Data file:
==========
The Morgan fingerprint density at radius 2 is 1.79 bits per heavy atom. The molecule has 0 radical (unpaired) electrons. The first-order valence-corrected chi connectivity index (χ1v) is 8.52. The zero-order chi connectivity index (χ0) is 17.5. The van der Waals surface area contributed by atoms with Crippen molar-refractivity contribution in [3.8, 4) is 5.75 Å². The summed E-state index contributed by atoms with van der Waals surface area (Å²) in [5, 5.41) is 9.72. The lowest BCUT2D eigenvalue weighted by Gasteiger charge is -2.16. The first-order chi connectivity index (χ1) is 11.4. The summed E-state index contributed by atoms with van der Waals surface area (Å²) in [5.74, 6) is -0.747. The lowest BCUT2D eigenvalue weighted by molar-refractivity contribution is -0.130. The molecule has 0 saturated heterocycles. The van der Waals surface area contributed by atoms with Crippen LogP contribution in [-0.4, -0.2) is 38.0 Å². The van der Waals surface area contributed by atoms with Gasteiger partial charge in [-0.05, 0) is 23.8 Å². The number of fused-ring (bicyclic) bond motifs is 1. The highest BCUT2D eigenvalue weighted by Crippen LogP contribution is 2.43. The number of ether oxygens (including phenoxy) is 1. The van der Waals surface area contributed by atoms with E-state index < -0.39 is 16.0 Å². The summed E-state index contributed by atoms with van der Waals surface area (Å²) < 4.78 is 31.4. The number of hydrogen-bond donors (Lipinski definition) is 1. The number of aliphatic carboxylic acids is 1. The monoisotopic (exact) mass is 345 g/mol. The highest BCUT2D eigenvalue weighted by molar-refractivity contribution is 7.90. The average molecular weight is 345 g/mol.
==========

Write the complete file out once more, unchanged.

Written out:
The Morgan fingerprint density at radius 2 is 1.79 bits per heavy atom. The molecule has 0 radical (unpaired) electrons. The first-order valence-corrected chi connectivity index (χ1v) is 8.52. The zero-order chi connectivity index (χ0) is 17.5. The van der Waals surface area contributed by atoms with Crippen molar-refractivity contribution in [3.8, 4) is 5.75 Å². The summed E-state index contributed by atoms with van der Waals surface area (Å²) in [5, 5.41) is 9.72. The lowest BCUT2D eigenvalue weighted by Gasteiger charge is -2.16. The first-order chi connectivity index (χ1) is 11.4. The summed E-state index contributed by atoms with van der Waals surface area (Å²) in [5.74, 6) is -0.747. The lowest BCUT2D eigenvalue weighted by molar-refractivity contribution is -0.130. The molecule has 0 saturated heterocycles. The van der Waals surface area contributed by atoms with Crippen LogP contribution in [-0.4, -0.2) is 38.0 Å². The van der Waals surface area contributed by atoms with Gasteiger partial charge in [-0.05, 0) is 23.8 Å². The number of fused-ring (bicyclic) bond motifs is 1. The highest BCUT2D eigenvalue weighted by Crippen LogP contribution is 2.43. The number of ether oxygens (including phenoxy) is 1. The van der Waals surface area contributed by atoms with E-state index < -0.39 is 16.0 Å². The summed E-state index contributed by atoms with van der Waals surface area (Å²) < 4.78 is 31.4. The number of hydrogen-bond donors (Lipinski definition) is 1. The number of aliphatic carboxylic acids is 1. The monoisotopic (exact) mass is 345 g/mol. The highest BCUT2D eigenvalue weighted by molar-refractivity contribution is 7.90. The average molecular weight is 345 g/mol.